The Bangladesh coastal zone: Improvements in human well-being have come at an unsustainable environmental cost at one of the world's most climate vulnerable regions
February 26, 2015
Humanity is facing a new phase of sustainability challenges because over the past two centuries human activities have influenced both earth’s climate and ecosystems. At a global scale climate change has received most of the attention, but in order to tackle sustainability challenges at a regional scale we have to consider all human influences on the environment. Our new study (Hossain et al., 2015) shows how we can address sustainability challenges at a regional scale by applying a co-evolutionary approach to the study of human wellbeing and a range of ‘ecosystem services’, such as food and fresh water, in the south-west coastal area of Bangladesh - one of the most climate vulnerable regions in the world. Time series data for the coupled social-ecological system were analysed to identify the range of trends, drivers of change and presence of tipping points.
The study reveals that, since the 1980s, increasing GDP and per capita income mirror rising levels of food and inland fish production. As a result, the size of population below the poverty line has reduced by ~10%. However, non-food ecosystem services such as water availability, water quality and land stability have deteriorated. Although the shrimp industry is contributing to GDP, this is almost certainly a factor in increasing soil and surface water salinity in this region. Further statistical analysis suggest that most of these services experienced change points between 1975 and 1980, and among them, water availability, shrimp farming and maintenance of biodiversity appear to have passed tipping points, beyond which recovery is uncertain. These services are probably reinforcing the trends as a result of positive feedback mechanisms. Furthermore, improvements in human wellbeing even while there is environmental degradation suggests that the Bangladesh delta is possibly at an adaptation stage and is in danger of exceeding it’s ‘safe operating space’ in the near future.
Therefore, a very important question to answer is ‘will Bangladesh experience tipping points in near future?’ This is the fundamental question that I am hoping to answer at the end of my PhD. I am working with an interdisciplinary project funded by an ESRC/NERC interdisciplinary studentship in the Geography and Environment department at the University of Southampton. Interdisciplinary expertise is one of the major skills that I am developing through this doctoral training. An interdisciplinary supervisory team from Geography (Professor John Dearing), Biological Sciences (Dr Felix Eigenbrod) and Social Sciences (Dr Fiifi Amoako Johnson) is the major strength of my project – although there are challenges in bridging these three disciplines. Besides the conceptual understanding of the complexity science theories, I have developed statistical skills both for physical and social science. Moreover, an overseas institutional visit at Bergen University, Norway allowed me to develop skills in system dynamic modelling. I was also the joint organizer of the NRG BESS conference 2014 which was a really rewarding experience and successful in all respects.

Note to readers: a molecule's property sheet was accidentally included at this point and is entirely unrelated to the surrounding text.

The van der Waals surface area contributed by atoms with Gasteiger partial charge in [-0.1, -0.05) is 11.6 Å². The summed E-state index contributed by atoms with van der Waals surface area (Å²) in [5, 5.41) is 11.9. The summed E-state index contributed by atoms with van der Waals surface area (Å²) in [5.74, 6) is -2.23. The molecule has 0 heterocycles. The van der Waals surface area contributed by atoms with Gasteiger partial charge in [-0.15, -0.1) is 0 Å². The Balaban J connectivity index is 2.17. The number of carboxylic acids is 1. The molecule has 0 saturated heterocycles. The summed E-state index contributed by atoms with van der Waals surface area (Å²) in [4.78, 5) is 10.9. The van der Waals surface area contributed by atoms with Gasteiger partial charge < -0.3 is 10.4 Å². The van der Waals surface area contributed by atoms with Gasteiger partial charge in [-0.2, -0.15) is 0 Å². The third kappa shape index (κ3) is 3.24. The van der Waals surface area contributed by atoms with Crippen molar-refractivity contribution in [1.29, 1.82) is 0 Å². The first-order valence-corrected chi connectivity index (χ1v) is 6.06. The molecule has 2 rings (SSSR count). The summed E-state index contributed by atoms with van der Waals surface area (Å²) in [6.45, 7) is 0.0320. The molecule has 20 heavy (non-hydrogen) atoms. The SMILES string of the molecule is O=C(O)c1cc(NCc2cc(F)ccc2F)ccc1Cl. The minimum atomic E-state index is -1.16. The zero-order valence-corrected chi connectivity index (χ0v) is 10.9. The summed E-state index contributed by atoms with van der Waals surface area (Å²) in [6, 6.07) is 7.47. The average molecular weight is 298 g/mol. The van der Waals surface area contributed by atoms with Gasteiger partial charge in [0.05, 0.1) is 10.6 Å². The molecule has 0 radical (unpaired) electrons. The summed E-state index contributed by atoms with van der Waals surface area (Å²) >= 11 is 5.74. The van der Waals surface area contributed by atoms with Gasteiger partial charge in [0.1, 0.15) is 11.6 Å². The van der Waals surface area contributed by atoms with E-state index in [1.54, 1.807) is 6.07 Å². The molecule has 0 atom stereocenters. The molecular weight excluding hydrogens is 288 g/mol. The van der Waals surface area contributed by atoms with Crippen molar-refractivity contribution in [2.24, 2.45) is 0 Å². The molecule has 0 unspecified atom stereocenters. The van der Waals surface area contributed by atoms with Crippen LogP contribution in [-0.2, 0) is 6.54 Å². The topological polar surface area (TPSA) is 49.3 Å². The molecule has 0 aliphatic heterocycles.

These results have contributed to the ESPA Deltas project. Working in parallel with this large project and having interaction with the project partners has been an additional experience which I have valued, especially while working on the ESPA Fast Track Paper (Hossain and Dearing 2013).
Sarwar is an early career researcher in the field of interdisciplinary science. Currently, he is a doctoral researcher in the Geography and Environment department at the University of Southampton. His research interests include ecosystem services, climate change and sustainability science.
Hossain, M.S., Dearing, J.A., Rahman, M.M., and Salehin, M. 2015. Recent changes in ecosystem services and human wellbeing in the Bangladesh coastal zone. Regional Environmental Change. DOI 10.1007/s10113-014-0748-z (Open access)
Hossain, M.D. and Dearing, John A. 2013. Recent trends of ecosystem services and human wellbeing in the Bangladesh delta. Southampton, GB, University of Southampton, 64pp. (Ecosystem Services and Poverty Alleviation (ESPA) Deltas Fast Track Reports, 3).